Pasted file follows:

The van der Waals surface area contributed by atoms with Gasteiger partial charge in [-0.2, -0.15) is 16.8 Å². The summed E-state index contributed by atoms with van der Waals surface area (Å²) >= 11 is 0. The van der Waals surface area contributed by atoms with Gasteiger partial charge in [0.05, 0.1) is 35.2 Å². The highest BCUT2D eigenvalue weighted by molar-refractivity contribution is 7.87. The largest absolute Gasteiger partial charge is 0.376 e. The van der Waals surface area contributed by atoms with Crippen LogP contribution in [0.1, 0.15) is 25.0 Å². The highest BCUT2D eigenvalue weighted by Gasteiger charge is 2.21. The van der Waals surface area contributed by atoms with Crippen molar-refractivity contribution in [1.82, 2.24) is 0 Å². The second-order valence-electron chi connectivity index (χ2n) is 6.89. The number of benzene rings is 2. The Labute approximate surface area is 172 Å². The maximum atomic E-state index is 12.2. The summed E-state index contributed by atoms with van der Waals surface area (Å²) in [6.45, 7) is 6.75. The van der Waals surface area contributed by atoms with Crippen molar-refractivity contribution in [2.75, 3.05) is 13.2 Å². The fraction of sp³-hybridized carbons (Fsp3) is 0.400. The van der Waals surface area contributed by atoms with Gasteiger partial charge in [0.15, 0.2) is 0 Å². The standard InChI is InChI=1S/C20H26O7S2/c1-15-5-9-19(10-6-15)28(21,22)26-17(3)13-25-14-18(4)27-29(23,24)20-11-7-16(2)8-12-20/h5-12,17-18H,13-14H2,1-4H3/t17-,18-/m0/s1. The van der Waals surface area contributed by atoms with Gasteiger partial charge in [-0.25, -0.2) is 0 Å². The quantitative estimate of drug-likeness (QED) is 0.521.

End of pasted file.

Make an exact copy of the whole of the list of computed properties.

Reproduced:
The van der Waals surface area contributed by atoms with Gasteiger partial charge in [-0.2, -0.15) is 16.8 Å². The summed E-state index contributed by atoms with van der Waals surface area (Å²) >= 11 is 0. The van der Waals surface area contributed by atoms with Gasteiger partial charge in [0.05, 0.1) is 35.2 Å². The highest BCUT2D eigenvalue weighted by molar-refractivity contribution is 7.87. The largest absolute Gasteiger partial charge is 0.376 e. The van der Waals surface area contributed by atoms with Crippen LogP contribution in [0.1, 0.15) is 25.0 Å². The highest BCUT2D eigenvalue weighted by Gasteiger charge is 2.21. The van der Waals surface area contributed by atoms with Crippen molar-refractivity contribution in [1.82, 2.24) is 0 Å². The second-order valence-electron chi connectivity index (χ2n) is 6.89. The number of benzene rings is 2. The Labute approximate surface area is 172 Å². The maximum atomic E-state index is 12.2. The summed E-state index contributed by atoms with van der Waals surface area (Å²) in [6.45, 7) is 6.75. The van der Waals surface area contributed by atoms with Crippen molar-refractivity contribution in [2.75, 3.05) is 13.2 Å². The fraction of sp³-hybridized carbons (Fsp3) is 0.400. The van der Waals surface area contributed by atoms with Gasteiger partial charge in [0.15, 0.2) is 0 Å². The standard InChI is InChI=1S/C20H26O7S2/c1-15-5-9-19(10-6-15)28(21,22)26-17(3)13-25-14-18(4)27-29(23,24)20-11-7-16(2)8-12-20/h5-12,17-18H,13-14H2,1-4H3/t17-,18-/m0/s1. The van der Waals surface area contributed by atoms with Gasteiger partial charge in [-0.25, -0.2) is 0 Å². The quantitative estimate of drug-likeness (QED) is 0.521.